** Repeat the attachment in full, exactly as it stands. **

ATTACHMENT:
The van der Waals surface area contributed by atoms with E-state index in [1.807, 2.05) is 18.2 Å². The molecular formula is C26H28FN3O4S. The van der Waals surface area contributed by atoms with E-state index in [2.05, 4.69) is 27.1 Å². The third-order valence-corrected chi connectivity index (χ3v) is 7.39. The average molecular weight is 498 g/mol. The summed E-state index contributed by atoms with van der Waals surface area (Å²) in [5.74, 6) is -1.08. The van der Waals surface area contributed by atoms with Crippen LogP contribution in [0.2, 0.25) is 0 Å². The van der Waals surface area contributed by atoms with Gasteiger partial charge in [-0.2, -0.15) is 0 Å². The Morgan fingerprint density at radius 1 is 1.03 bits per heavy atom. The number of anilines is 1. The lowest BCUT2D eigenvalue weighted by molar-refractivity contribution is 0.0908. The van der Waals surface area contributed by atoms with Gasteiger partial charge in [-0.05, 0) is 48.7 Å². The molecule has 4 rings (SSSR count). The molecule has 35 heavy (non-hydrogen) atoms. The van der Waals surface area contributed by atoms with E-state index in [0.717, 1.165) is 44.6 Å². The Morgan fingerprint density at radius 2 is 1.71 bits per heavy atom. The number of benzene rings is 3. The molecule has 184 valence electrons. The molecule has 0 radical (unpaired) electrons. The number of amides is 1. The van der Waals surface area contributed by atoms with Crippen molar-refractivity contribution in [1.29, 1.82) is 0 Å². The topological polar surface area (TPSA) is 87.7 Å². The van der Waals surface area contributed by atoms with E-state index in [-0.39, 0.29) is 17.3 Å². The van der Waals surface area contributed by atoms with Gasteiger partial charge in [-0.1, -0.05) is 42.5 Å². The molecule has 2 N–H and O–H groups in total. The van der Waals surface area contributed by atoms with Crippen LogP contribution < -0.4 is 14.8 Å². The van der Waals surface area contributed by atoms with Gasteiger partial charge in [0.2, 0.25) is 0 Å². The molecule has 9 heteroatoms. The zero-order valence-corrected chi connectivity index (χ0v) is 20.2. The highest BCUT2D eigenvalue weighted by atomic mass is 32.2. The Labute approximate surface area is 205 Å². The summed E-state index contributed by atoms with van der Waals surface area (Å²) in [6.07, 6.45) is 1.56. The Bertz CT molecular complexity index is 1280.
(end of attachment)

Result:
The van der Waals surface area contributed by atoms with E-state index in [1.807, 2.05) is 18.2 Å². The molecular formula is C26H28FN3O4S. The van der Waals surface area contributed by atoms with E-state index in [2.05, 4.69) is 27.1 Å². The third-order valence-corrected chi connectivity index (χ3v) is 7.39. The average molecular weight is 498 g/mol. The summed E-state index contributed by atoms with van der Waals surface area (Å²) in [5.74, 6) is -1.08. The van der Waals surface area contributed by atoms with Crippen LogP contribution in [0.2, 0.25) is 0 Å². The van der Waals surface area contributed by atoms with Gasteiger partial charge in [-0.2, -0.15) is 0 Å². The Morgan fingerprint density at radius 1 is 1.03 bits per heavy atom. The number of anilines is 1. The lowest BCUT2D eigenvalue weighted by molar-refractivity contribution is 0.0908. The van der Waals surface area contributed by atoms with Gasteiger partial charge in [-0.05, 0) is 48.7 Å². The molecule has 4 rings (SSSR count). The molecule has 35 heavy (non-hydrogen) atoms. The van der Waals surface area contributed by atoms with E-state index in [0.717, 1.165) is 44.6 Å². The Morgan fingerprint density at radius 2 is 1.71 bits per heavy atom. The number of benzene rings is 3. The molecule has 184 valence electrons. The molecule has 0 radical (unpaired) electrons. The number of amides is 1. The van der Waals surface area contributed by atoms with Crippen molar-refractivity contribution in [1.29, 1.82) is 0 Å². The topological polar surface area (TPSA) is 87.7 Å². The van der Waals surface area contributed by atoms with E-state index in [-0.39, 0.29) is 17.3 Å². The van der Waals surface area contributed by atoms with Gasteiger partial charge in [-0.1, -0.05) is 42.5 Å². The molecule has 2 N–H and O–H groups in total. The van der Waals surface area contributed by atoms with Crippen LogP contribution < -0.4 is 14.8 Å². The van der Waals surface area contributed by atoms with Gasteiger partial charge in [0.2, 0.25) is 0 Å². The molecule has 9 heteroatoms. The zero-order valence-corrected chi connectivity index (χ0v) is 20.2. The highest BCUT2D eigenvalue weighted by atomic mass is 32.2. The Labute approximate surface area is 205 Å². The summed E-state index contributed by atoms with van der Waals surface area (Å²) in [6.07, 6.45) is 1.56. The Bertz CT molecular complexity index is 1280.